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Despite the chilly reception at the Monticello Association reunions, one person Lanier met there has turned out to be not just a relative but also a good friend. Julia Westerinen, 69, looks white, but she is descended from Sally Hemings' youngest son, Eston. Growing up in Madison, Wis., in the 1930s and '40s, Westerinen was not allowed to play with black children. "My parents told me to stick to my own kind," she says. Even as an adult, she realized that her friendships with blacks had been superficial. "I thought we were friends, but I never had them over to my house, and they never had me to theirs," she says. She never knew of her ancestor Eston. That is because Eston was light-skinned enough to pass for white. In order to hide his connection with his darker-skinned Hemings relatives, he changed his name to E.H. Jefferson and cut ties with his black family. Westerinen finally discovered her connection in 1974, after Thomas Jefferson: An Intimate History, a biography by Fawn Brodie, uncovered the details of the Hemings family.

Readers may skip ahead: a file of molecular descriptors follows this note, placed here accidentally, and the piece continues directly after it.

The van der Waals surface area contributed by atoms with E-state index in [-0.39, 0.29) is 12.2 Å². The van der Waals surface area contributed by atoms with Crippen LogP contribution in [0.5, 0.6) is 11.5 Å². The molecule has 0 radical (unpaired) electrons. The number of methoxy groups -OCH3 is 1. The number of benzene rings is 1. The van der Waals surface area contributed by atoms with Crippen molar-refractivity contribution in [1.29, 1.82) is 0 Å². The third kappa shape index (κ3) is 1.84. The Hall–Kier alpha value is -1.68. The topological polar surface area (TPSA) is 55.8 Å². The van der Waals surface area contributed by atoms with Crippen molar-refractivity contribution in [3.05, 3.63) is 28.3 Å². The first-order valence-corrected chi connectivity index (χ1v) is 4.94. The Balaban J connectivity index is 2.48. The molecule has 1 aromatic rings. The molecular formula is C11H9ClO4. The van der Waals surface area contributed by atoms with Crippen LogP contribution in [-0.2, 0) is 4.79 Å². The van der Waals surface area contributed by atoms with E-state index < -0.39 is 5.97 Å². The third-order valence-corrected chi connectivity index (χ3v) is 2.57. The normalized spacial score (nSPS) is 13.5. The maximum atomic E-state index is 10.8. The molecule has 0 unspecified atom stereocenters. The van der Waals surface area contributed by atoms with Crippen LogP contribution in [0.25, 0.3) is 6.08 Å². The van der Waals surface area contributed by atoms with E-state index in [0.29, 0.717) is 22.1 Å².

When Westerinen met her black cousins at the Hemings reunion in 1999 she was finally able to embrace her biracial heritage. "My life has changed a lot," says Westerinen, an artist, who lives with her husband, son, daughter-in-law and 11-year-old granddaughter in a gray-shingled house with white trim in Staten Island, N.Y. She organized the first Hemings reunion, in July 2003, and has joined up with Shay Banks-Young, who is black and descended from Madison Hemings, to give talks about race relations. "I have a new mission in life, which is to expose the fact that there is still a lot of work to be done. We want to heal the racial scars of this nation." As for the association members who still won't acknowledge the Hemings' heritage, she says, "If they want to hold on to their prejudices, then let them. We're moving on."